In a statement, Oslo-based TINE - Norway's largest dairy - said there could be "consequences for Jarlsberg and 750 Norwegian dairy farms" if the proposed removal of export subsidies is pushed through.
Norwegian Minister of Foreign Affairs, Børge Brende, last week presented a white paper that outlines the country's "trade policy priorities in a changing global economy."
"In order to ensure the strength of the economy, we need to make active use of the opportunities in existing trade agreements," said Brende. "We also need to negotiate more and better agreements along several tracks, but firmly rooted in the multilateral trading system."
To help facilitate this, Oslo plans to phase out all export subsidies by the end of 2019, including the one covering cheese.
TINE sold more than nearly 44,500 tonnes of dairy products outside Norway in 2014 - 75% of which was produced under license in countries including Ireland and the US.
Of the 11,689 tonnes produced in Norway and shipped to countries including the US, Australia and Canada, 90% was Jarlsberg cheese.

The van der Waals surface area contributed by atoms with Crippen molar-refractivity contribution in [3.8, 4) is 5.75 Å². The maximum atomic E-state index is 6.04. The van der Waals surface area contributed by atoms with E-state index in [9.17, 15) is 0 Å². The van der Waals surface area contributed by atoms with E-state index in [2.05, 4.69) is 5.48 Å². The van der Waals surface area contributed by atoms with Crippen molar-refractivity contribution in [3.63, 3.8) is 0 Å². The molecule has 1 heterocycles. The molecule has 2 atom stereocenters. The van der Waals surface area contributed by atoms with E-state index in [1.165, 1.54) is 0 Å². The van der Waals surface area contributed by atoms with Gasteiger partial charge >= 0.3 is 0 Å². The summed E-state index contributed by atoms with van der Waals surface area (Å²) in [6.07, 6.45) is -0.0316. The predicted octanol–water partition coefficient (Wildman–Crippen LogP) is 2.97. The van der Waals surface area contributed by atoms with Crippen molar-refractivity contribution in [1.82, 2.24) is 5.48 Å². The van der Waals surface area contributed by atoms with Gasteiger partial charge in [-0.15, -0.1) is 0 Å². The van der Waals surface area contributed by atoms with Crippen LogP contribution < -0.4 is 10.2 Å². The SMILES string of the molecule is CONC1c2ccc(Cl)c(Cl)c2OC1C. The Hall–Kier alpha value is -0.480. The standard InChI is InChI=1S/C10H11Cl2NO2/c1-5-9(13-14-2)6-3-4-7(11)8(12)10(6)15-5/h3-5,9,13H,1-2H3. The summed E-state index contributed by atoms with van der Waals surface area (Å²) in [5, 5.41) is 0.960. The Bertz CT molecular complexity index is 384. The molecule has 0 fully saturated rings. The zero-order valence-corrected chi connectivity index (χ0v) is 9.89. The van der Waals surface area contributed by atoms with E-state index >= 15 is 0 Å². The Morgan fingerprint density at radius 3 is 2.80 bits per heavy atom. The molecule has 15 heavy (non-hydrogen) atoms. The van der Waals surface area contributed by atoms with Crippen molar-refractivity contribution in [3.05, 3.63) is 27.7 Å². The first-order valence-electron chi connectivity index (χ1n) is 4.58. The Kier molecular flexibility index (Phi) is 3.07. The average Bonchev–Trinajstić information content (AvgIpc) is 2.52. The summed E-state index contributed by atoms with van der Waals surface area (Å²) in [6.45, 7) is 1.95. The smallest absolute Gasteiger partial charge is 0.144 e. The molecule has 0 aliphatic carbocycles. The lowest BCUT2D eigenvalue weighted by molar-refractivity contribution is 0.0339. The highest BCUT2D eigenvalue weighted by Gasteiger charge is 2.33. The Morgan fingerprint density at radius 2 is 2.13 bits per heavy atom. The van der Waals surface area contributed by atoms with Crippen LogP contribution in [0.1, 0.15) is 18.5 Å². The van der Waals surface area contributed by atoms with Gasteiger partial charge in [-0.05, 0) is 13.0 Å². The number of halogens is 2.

"If this becomes a reality, it will have consequences for Jarlsberg," said Lars Galtung, communications director, TINE. "Exports from Norway will be unprofitable and it will be a challenge when 25% of Jarlsberg sales abroad come from Norway."
TINE’s production of Jarlsberg cheese in Norway is currently spread 60/40 across its plants in Elnesvågen and Jæren.
It could be forced, however, to "evaluate alternatives to supply the international market with Jarlsberg" if the proposed abolition of export subsidies is pushed through.
"Moreover, it could have negative consequences for up to 750 Norwegian dairy farms," Galtung added.
"We need to consider thoroughly the challenges this brings and how we can address these in order to maintain the position Jarlsberg has," he added.